Genetics has an important role to play in increasing productivity and sustainability in aquaculture through higher survival, increased turnover rate, better use of resources, reduced production costs and environmental protection. This will require resources, but the benefits in both the short and long term should justify these efforts.

There are many elements and practices of genetics that may be considered for aquaculture. Recognising that aquaculture has not benefited as much as terrestrial animal husbandry from the adoption of best practices such as selective breeding and stock improvement programmes, high priority should be given to the application of genetics in aquaculture. The interventions include:

  • developing and utilising improved domestication and broodstock management practices and efficient breeding plans to improve production in aquatic animals;
  • designing and promoting strategies for equitable dissemination of genetic techniques and genetically improved organisms;
  • encouraging public awareness and providing information to consumers on the application of genetics;
  • greater application of genetic technologies to the conservation of aquatic biodiversity; and
  • addressing the potential implications for aquaculture, including environmental and human health implications, in a precautionary, safe and practical way.

3.14 Applying biotechnology

Biotechnology as a science has the potential to impact on all food production sectors. In the future the aquaculture sector will confront the issue of biotechnology through:

  • developing and applying biotechnological innovations for advances in nutrition, genetics, health, and environmental management;
  • addressing the potential implications for aquaculture of biotechnology, including GMOs and other products, in a precautionary, safe and practical way; and
  • encouraging public awareness and providing information to consumers on the potential applications of biotechnology.

3.15 Improving food quality and safety

As consumer awareness increases, aquaculture producers, suppliers and processors will need to improve the quality of products and enhance product safety and nutritional value. The incentives for this will be potentially higher prices, lower insurance rates and increased consumer demand.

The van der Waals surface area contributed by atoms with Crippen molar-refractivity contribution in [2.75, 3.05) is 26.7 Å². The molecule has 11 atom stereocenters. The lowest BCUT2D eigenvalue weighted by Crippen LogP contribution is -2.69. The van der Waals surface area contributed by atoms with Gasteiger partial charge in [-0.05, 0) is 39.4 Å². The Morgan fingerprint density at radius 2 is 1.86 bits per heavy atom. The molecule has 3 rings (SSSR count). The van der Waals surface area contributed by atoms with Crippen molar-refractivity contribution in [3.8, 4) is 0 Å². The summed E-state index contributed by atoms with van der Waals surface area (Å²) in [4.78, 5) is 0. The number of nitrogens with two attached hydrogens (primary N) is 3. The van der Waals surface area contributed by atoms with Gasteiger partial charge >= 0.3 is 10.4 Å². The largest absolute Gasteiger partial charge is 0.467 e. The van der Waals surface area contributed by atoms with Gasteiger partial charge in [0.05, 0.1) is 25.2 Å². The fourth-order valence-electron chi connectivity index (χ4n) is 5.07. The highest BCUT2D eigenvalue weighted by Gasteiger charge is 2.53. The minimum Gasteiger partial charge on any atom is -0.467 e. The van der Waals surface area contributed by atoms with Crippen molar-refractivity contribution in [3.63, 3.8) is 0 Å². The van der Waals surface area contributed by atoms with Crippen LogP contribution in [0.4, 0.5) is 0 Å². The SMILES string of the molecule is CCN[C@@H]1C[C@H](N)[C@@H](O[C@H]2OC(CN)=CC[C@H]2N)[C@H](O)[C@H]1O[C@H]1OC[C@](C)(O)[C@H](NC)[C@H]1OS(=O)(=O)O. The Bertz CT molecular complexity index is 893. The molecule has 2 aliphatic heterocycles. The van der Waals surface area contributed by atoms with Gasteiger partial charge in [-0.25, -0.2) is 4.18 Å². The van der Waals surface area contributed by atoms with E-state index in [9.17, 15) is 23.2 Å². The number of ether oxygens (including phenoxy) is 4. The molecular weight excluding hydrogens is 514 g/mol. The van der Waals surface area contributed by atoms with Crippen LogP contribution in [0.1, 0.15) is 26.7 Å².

This can be achieved through:

  • improvements in diets, feeding regimes and harvesting strategies to enhance product quality and nutritional value of aquaculture products;
  • promoting the application and adoption of international food safety standards, protocols and quality systems in line with international requirements such as the Codex Alimentarius;
  • adopting international protocols for residue monitoring in aquaculture and fisheries products;
  • appropriate and informative labelling of aquaculture feeds, including information on additives, growth promoters and other ingredients.
  • collection, analysis and dissemination of relevant and scientifically sound information to allow producers and industry operators to make informed decisions and ensure consumer confidence in the food safety of aquaculture products;
  • application of appropriate safety assessments based on risk analysis and the precautionary approach prior to market approval, including products from modern biotechnology; and
  • increasing consumer confidence in aquaculture products by ensuring that industry takes responsibility for the production and distribution of safe products, utilising systems that allow traceability of product ingredients, including information on packaging, processing and production conditions.




3.16 Promoting market development and trade

A focus on market development and trade will increase demand, add value and increase returns for aquaculture products. This will require developing marketing and promotional strategies for aquaculture products and understanding consumer requirements and changing market demands.